Don’t Look Now: A Darker Look at Venice


All images by Jez Sullivan. Used with permission.

Photographer Jez Sullivan is a creative that is heavily influenced by the world of cinema. He used to play in rock bands, and then a change in life made his creative energy take a different turn. But Jez has a very specific and unique creative vision because of, well, his vision. You see, (no pun intended), Jez suffered from an extreme astigmatism for a very long time. It stabilized, and he then took to translating his creativity into capturing images.

Jez likes to be very low profile, and that is partially how he captured the images for “Don’t Look Now.” Jez tells the Phoblographer that the project is inspired by Nic Roeg’s 1973 gothic horror starring Julie Christie & Donald Sutherland.

“As a regular visitor to Venice, I was surprised at how many photographers fall into the trap of either producing ‘postcard’ type images, or simply using the theatre of the carnival as a backdrop.” says Jez.

Phoblographer: Talk to us about how you got into photography.


Jez: I grew up a musician, a rock guitarist, so I spent my early 20’s playing in bands. Then after the death of my father, I reached a crossroads in my life, so I decided to do something else. Growing up with a mother who was an ex-cinema manageress. I’d had this incredible exposure to cinema as a child. So I followed my interest there.

I enrolled in a Media Production degree at a small British college just outside London. As the degree was modular, I could try lots of options in the first year. I’d read that The film director Ken Russell had started out as a stills photographer. As I’ve always loved the visual splendour of his work. It inspired me to try it.


As the course progressed, I realized that I struggle with the idea of the decisive moment. So I moved towards more personal themes. My degree show was called ‘Myopia’. A series of surreal large color prints looking at the everyday world in a new way, which was about my childhood struggle with failing eyesight (I had a severe astigmatism as a young child, which fortunately stabilized). I was more inspired by painters like Magritte & Pierre Bonnard at this point than actual photographers.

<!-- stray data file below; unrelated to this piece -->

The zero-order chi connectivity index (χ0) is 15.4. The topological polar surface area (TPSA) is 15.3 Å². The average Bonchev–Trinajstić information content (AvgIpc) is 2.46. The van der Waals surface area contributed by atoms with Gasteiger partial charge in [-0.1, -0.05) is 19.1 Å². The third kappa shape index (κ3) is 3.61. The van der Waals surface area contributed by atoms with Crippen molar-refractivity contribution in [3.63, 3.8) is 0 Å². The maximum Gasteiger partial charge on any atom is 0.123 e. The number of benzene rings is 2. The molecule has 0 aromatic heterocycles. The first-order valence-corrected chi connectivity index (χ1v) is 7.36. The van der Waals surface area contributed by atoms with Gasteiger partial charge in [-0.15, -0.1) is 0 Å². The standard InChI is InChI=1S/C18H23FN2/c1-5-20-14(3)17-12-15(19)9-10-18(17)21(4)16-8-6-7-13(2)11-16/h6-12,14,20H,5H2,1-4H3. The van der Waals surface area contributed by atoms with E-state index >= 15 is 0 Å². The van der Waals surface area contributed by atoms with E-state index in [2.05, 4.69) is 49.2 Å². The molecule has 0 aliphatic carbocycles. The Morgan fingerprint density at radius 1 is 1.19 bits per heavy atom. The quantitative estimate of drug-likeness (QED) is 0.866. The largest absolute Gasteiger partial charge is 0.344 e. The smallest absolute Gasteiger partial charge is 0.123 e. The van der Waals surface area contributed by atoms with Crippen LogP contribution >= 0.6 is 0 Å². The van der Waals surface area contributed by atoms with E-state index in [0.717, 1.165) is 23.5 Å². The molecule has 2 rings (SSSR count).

While I was on my course, I got a job working in the University’s dark rooms. So I was doing that & bits of PR photography, portraits of academics, photographing architects models etc. it was a fun time.

Phoblographer: You’ve been working on “Don’t Look Now” for a while; so what motivated the creative decisions behind the images? Did you go into Venice wanting to create these images or did the fact that so many picturesque scenes make you want to do something much different.


Jez: I’ve spent the last 13 years working in the rail industry. So I started out just taking my cameras & travelling around Europe on sleeper trains in my spare time. There was no grand plan. I spent two days in Venice in 2010 & took a lot of postcard type images.

Then I noticed that the few images I’d shot at night were more interesting. So I started to think about that. Then before my next trip I saw Don’t Look Now on television one night. It totally inspired me. Nic Roeg, the film’s director said that Venice is a trap that doesn’t let you see it’s face. I really fell in love with that idea of place as a character.

Phoblographer: So how did you go about doing this project? Was it specifically planned in terms of the places you’d shoot, the times, etc? How much planning was really done beforehand? Considering your cinematic influence with the city as the main character, what specifically do you feel was most important for you to capture besides the other side of Venice that isn’t really seen? What kind of creative decisions went into making sure that the story was told in the way you wanted to convey.